The big headlines from yesterday's three-president World AIDS Day confab marked President Obama's pledge to get antiretroviral drugs to millions of more people. But it was former President Bill Clinton who took more people by surprise--including, no doubt, makers of brand-name HIV-fighting drugs.
As The Washington Post reports, Clinton proposed that Congress usher in a two-year HIV drug emergency period, in which generic copies of branded AIDS meds could be sold before patent protection expires. The measure would allow cash-strapped state governments--which are now cutting their AIDS-drug assistance programs--to continue supplying patients.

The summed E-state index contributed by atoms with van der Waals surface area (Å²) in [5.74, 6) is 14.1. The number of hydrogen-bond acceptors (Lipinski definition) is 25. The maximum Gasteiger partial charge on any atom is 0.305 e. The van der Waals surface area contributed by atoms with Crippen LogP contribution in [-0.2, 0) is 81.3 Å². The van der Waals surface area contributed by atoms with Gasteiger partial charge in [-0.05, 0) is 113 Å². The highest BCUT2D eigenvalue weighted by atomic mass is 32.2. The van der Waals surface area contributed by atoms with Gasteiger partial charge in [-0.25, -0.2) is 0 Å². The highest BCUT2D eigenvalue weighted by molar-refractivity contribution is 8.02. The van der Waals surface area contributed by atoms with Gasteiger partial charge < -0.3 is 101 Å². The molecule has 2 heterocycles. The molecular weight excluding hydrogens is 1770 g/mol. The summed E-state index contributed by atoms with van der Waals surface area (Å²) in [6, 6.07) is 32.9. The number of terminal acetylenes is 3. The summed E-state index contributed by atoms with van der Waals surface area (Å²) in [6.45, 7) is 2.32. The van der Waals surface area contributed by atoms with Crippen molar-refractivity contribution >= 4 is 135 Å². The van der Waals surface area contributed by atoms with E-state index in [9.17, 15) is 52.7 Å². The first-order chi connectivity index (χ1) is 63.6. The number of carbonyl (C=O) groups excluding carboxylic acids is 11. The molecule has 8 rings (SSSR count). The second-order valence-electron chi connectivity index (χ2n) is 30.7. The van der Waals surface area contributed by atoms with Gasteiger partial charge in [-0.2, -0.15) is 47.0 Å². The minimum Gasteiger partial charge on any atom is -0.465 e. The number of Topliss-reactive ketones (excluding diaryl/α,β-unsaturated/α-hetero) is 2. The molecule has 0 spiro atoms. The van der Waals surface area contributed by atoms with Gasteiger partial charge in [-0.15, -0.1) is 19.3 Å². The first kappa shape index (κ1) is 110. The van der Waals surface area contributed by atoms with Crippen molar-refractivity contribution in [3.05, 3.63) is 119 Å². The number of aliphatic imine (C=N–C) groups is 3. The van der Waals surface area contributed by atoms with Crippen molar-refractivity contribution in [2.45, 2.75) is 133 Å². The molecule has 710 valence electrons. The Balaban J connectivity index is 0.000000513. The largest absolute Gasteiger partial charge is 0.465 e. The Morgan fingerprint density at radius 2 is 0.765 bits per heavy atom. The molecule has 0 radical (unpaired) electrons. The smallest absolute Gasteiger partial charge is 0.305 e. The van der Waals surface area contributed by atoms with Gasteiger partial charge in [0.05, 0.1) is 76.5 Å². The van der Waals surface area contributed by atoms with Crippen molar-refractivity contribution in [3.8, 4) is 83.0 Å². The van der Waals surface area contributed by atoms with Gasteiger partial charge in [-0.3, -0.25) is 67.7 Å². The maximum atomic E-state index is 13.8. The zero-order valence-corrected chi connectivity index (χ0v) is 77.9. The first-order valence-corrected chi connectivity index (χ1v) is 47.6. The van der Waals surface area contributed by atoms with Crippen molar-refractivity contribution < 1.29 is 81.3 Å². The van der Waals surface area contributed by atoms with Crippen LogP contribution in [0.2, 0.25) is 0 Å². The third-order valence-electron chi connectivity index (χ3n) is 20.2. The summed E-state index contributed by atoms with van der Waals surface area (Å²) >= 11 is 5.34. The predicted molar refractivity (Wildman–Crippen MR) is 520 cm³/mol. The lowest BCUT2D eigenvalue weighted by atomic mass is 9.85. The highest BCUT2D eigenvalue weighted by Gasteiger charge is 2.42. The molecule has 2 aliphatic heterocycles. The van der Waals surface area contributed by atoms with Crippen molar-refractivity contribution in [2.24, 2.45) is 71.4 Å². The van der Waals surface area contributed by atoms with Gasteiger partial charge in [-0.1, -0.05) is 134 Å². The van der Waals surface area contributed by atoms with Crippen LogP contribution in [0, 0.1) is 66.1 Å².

"I'm very worried--the death rate is going to go up because of the budgetary restraints on states," Clinton said (as quoted by the Wall Street Journal).
Such a move would mimic provisions that allow poor nations to gain access to cheap generic versions of lifesaving treatments in times of emergency--an epidemic, say--through compulsory licensing. The details of Clinton's proposal aren't available at this point, but the potential results are: The Austin American-Statesman is reporting that discounts and rebates offered by AIDS drug maker Gilead Sciences ($GILD) will save Texas' financially troubled drug-assistance program, allowing more patients to be served.